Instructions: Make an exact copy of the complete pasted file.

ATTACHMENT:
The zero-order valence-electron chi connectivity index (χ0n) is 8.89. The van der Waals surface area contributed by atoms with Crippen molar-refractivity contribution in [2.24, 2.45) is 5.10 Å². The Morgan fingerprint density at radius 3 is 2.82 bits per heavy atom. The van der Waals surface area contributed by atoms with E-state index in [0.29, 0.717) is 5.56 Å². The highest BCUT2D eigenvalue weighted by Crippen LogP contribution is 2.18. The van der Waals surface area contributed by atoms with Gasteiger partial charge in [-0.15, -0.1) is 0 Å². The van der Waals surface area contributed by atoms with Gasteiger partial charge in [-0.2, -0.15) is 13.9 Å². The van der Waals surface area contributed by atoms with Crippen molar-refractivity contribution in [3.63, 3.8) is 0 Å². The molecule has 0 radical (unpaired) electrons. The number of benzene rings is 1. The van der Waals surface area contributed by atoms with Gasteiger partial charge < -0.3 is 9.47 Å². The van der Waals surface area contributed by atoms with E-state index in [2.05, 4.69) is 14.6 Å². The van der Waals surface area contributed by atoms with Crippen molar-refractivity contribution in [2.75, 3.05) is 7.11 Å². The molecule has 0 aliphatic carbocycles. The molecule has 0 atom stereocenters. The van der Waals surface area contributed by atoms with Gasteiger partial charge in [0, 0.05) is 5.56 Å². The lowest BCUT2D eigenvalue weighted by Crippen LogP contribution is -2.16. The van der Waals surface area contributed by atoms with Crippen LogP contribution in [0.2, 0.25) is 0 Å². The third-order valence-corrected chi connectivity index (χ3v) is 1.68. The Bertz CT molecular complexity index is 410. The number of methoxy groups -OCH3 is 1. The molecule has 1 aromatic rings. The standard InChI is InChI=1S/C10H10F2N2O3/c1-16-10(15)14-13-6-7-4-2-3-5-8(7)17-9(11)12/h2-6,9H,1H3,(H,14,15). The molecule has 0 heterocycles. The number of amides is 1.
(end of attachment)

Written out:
The zero-order valence-electron chi connectivity index (χ0n) is 8.89. The van der Waals surface area contributed by atoms with Crippen molar-refractivity contribution in [2.24, 2.45) is 5.10 Å². The Morgan fingerprint density at radius 3 is 2.82 bits per heavy atom. The van der Waals surface area contributed by atoms with E-state index in [0.29, 0.717) is 5.56 Å². The highest BCUT2D eigenvalue weighted by Crippen LogP contribution is 2.18. The van der Waals surface area contributed by atoms with Gasteiger partial charge in [-0.15, -0.1) is 0 Å². The van der Waals surface area contributed by atoms with Gasteiger partial charge in [-0.2, -0.15) is 13.9 Å². The van der Waals surface area contributed by atoms with Crippen molar-refractivity contribution in [3.63, 3.8) is 0 Å². The molecule has 0 radical (unpaired) electrons. The number of benzene rings is 1. The van der Waals surface area contributed by atoms with Gasteiger partial charge < -0.3 is 9.47 Å². The van der Waals surface area contributed by atoms with E-state index in [2.05, 4.69) is 14.6 Å². The van der Waals surface area contributed by atoms with Crippen molar-refractivity contribution in [2.75, 3.05) is 7.11 Å². The molecule has 0 aliphatic carbocycles. The molecule has 0 atom stereocenters. The van der Waals surface area contributed by atoms with Gasteiger partial charge in [0, 0.05) is 5.56 Å². The lowest BCUT2D eigenvalue weighted by Crippen LogP contribution is -2.16. The van der Waals surface area contributed by atoms with Crippen LogP contribution in [0.2, 0.25) is 0 Å². The third-order valence-corrected chi connectivity index (χ3v) is 1.68. The Bertz CT molecular complexity index is 410. The number of methoxy groups -OCH3 is 1. The molecule has 1 aromatic rings. The standard InChI is InChI=1S/C10H10F2N2O3/c1-16-10(15)14-13-6-7-4-2-3-5-8(7)17-9(11)12/h2-6,9H,1H3,(H,14,15). The molecule has 0 heterocycles. The number of amides is 1.